At first JFE Holdings wholly owned both NKK and Kawasaki Steel; by 2003 the company was reorganized into JFE Steel Corporation, JFE Engineering, JFE Urban Development Corporation, JFE Research and Development, and other firms. JFE Steel merged the operations of NKK's Fukuyama steel mills and Kawasaki's Mizushima steel mills into a regional production center in western Japan. The successful merger made JFE Holdings, with total annual production totaling 30 million tons, comparable in size to Nippon Steel and South Korea's Posco Steel.


Shimogaichi saw the merger with Kawasaki as a way to increase the scale of his steel company in order to compete amid poor market conditions, such as low steel prices and overcapacity in Japan. Through the merger Kawasaki and NKK could share technologies, reduce redundancies in investments, and cut costs. They were also able to consolidate production, increasing efficiency and improving their bargaining power with suppliers, automakers, and electronic groups. The goal of the newly formed JFE Holdings was to cut annual costs by ¥80 billion by 2006. Shimogaichi told Japan Economic Newswire , "I expected it to be difficult due to differences in corporate cultures, but members of both companies are willing to go forward to achieve one goal" (August 31, 2002).

By 2004 JFE Holdings had exceeded expectations and had become a model for the successful coordination of a megamerger. Based on market value alone, in only two years JFE Holdings became the biggest steelmaker in the world. The secret to the company's success was the way in which it took the old industry of steel and made it appealing in the modern global market, often touting its technological advantages over competitors. Shimogaichi explained to Leo Lewis of Japan Inc. , "The secret is our technology, which came from both NKK and Kawasaki and is now strongly united" (February 2004).

In investing heavily in research and development, JFE Steel relied on new technologies and new techniques to develop types of steel that would be highly valued by automakers and other manufacturers. High-tensile steel was an example of a high-value-added product showcasing JFE's technological strengths. The strong, lightweight steel was potentially a very attractive material for the automotive industries. JFE engineers worked with their clients from the early design stages in order to tailor steel products to their needs. The challenge for Shimogaichi was to keep JFE's technological advances ahead of the competition. He acknowledged that technology could be stolen or passed on to competitors—particularly in China—but he was not especially concerned about the problem because he was confident that JFE would stay ahead of the game regardless.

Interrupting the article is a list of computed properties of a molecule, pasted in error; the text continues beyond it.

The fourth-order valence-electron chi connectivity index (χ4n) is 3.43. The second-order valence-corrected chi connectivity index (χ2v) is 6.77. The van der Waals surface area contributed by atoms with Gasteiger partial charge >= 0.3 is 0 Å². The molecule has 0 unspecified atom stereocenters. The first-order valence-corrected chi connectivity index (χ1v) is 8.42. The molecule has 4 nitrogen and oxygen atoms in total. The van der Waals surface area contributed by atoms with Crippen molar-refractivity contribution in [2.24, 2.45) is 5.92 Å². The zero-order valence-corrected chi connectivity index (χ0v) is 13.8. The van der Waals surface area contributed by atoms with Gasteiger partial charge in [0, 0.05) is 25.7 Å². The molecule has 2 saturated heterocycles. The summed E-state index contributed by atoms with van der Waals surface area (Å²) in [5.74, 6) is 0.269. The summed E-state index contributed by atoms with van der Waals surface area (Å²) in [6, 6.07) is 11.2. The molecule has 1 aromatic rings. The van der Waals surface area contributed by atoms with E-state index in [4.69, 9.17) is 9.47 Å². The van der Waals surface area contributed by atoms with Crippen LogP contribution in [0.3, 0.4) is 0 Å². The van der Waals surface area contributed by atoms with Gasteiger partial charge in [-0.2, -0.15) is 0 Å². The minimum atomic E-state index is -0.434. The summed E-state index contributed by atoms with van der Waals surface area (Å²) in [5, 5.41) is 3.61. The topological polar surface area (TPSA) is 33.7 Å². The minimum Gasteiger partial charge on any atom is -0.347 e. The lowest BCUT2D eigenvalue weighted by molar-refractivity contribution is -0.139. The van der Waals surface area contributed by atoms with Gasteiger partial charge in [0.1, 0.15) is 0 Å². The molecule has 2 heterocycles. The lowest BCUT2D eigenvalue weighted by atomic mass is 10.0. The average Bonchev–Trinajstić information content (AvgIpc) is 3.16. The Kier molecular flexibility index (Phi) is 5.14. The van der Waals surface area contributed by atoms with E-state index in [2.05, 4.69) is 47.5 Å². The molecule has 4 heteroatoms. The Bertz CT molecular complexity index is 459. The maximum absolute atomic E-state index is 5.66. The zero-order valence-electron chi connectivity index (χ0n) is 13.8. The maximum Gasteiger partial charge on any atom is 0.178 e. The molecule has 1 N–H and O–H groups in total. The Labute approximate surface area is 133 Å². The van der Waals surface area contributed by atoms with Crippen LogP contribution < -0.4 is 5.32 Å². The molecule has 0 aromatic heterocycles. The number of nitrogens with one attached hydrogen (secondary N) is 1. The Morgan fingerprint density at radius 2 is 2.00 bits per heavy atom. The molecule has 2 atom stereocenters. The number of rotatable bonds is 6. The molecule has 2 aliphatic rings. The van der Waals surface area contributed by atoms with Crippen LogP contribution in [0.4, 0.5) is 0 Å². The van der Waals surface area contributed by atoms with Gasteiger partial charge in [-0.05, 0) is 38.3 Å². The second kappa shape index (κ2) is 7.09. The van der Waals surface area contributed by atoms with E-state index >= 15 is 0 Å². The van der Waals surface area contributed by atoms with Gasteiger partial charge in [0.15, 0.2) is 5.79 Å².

Shimogaichi further credited the success of JFE to the facility with which it moved outside of the Japanese domestic market and became an international competitor; in particular Shimogaichi sought to increase JFE's position in the Asian market. He explained to Nikkei Weekly , "The volume of steel used in Japan is decreasing. Since our plan is to maintain or even slightly increase production, we need to think of East Asia as our home market" (February 24, 2003). Economic growth in China, especially in construction and automobiles, opened new markets for JFE, and Shimogaichi expected the demand for steel in China to double that in Japan.


Shimogaichi did not limit his visions of expansion to Asia. He speculated in Nikkei Weekly , "We also need to take a stab at the huge U.S. market. Maybe we can take advantage of the North American Free Trade Agreement" (February 24, 2003). While the steel industry in the United States was heavily protected by the American government, President George W. Bush revoked steel import tariffs in 2003, opening the market to foreign competition from companies like JFE Steel.

Shimogaichi was a grounded and practical businessman who made difficult and far-reaching decisions based upon careful consideration of market conditions and business practices. He appreciated the value of his employees—and their happiness—as well as the need for employee loyalty during major company changes. After over 40 years of experience in the steel industry, Shimogaichi emerged as a powerful leader; his bold vision and calculated risk taking was paying off with JFE Holdings. In 2003 the company debuted on the Fortune Global 500 list at number 226 with over $19 million in revenues.

See also entry on NKK Corporation in International Directory of Company Histories .

sources for further information

Furukawa, Tsukasa, "Japanese Steelmakers Map Long-Range Strategies," Business and Industry , October 3, 2000, p. 7A.

Hijino, Ken, "JFE President Hopes Merger Will Add Steel," Financial Times , September 27, 2002, p. 29.

"JFE Holdings Cleans Slate to Avoid Factionalism," Nikkei Weekly , May 26, 2003.

"JFE Holdings Prepares to Steal Top Position," Nikkei Weekly , February 24, 2003.

"JFE Holdings to Tackle China Issue," Japan Economic Newswire , August 31, 2002.

Lewis, Leo, "Man of Steel: An Exclusive Interview with Japan's Steelmaking Giant," Japan Inc. , February 2004, pp. 48–55.

Tanikawa, Miki, "Steelmakers in Japan Plan Joint Effort," New York Times , April 14, 2001.

—Janet P. Stamatel

User Contributions:

Comment about this article, ask questions, or add new information about this topic: